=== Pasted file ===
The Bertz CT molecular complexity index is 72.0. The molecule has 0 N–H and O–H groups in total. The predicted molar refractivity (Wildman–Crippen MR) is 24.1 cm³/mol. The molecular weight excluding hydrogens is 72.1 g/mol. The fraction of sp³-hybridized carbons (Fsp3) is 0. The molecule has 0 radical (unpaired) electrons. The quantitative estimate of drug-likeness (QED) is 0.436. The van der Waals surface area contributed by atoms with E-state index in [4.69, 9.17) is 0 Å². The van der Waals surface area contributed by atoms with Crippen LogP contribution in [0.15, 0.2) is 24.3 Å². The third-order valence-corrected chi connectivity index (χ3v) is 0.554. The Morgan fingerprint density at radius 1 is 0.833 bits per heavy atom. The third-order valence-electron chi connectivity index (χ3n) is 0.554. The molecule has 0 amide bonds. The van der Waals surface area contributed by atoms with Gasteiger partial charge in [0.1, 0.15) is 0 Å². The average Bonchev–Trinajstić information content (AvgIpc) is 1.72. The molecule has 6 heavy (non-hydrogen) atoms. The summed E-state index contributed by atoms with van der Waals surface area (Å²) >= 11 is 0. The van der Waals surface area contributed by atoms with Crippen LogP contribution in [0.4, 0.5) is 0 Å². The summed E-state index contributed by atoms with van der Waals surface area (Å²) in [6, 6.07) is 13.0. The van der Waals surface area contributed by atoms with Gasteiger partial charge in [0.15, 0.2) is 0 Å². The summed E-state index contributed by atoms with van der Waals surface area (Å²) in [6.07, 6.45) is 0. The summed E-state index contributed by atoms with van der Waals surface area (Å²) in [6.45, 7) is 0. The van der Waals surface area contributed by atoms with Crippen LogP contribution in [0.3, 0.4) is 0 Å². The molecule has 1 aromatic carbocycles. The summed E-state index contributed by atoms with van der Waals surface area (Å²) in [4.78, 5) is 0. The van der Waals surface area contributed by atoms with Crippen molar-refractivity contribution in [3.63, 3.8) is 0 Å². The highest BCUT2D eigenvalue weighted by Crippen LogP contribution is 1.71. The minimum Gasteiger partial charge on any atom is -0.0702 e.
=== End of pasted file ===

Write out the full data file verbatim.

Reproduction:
The Bertz CT molecular complexity index is 72.0. The molecule has 0 N–H and O–H groups in total. The predicted molar refractivity (Wildman–Crippen MR) is 24.1 cm³/mol. The molecular weight excluding hydrogens is 72.1 g/mol. The fraction of sp³-hybridized carbons (Fsp3) is 0. The molecule has 0 radical (unpaired) electrons. The quantitative estimate of drug-likeness (QED) is 0.436. The van der Waals surface area contributed by atoms with E-state index in [4.69, 9.17) is 0 Å². The van der Waals surface area contributed by atoms with Crippen LogP contribution in [0.15, 0.2) is 24.3 Å². The third-order valence-corrected chi connectivity index (χ3v) is 0.554. The Morgan fingerprint density at radius 1 is 0.833 bits per heavy atom. The third-order valence-electron chi connectivity index (χ3n) is 0.554. The molecule has 0 amide bonds. The van der Waals surface area contributed by atoms with Gasteiger partial charge in [0.1, 0.15) is 0 Å². The average Bonchev–Trinajstić information content (AvgIpc) is 1.72. The molecule has 6 heavy (non-hydrogen) atoms. The summed E-state index contributed by atoms with van der Waals surface area (Å²) >= 11 is 0. The van der Waals surface area contributed by atoms with Crippen LogP contribution in [0.4, 0.5) is 0 Å². The summed E-state index contributed by atoms with van der Waals surface area (Å²) in [6, 6.07) is 13.0. The van der Waals surface area contributed by atoms with Gasteiger partial charge in [0.15, 0.2) is 0 Å². The summed E-state index contributed by atoms with van der Waals surface area (Å²) in [6.07, 6.45) is 0. The summed E-state index contributed by atoms with van der Waals surface area (Å²) in [6.45, 7) is 0. The van der Waals surface area contributed by atoms with Crippen LogP contribution in [0.3, 0.4) is 0 Å². The molecule has 1 aromatic carbocycles. The summed E-state index contributed by atoms with van der Waals surface area (Å²) in [4.78, 5) is 0. The van der Waals surface area contributed by atoms with Crippen molar-refractivity contribution in [3.63, 3.8) is 0 Å². The highest BCUT2D eigenvalue weighted by Crippen LogP contribution is 1.71. The minimum Gasteiger partial charge on any atom is -0.0702 e.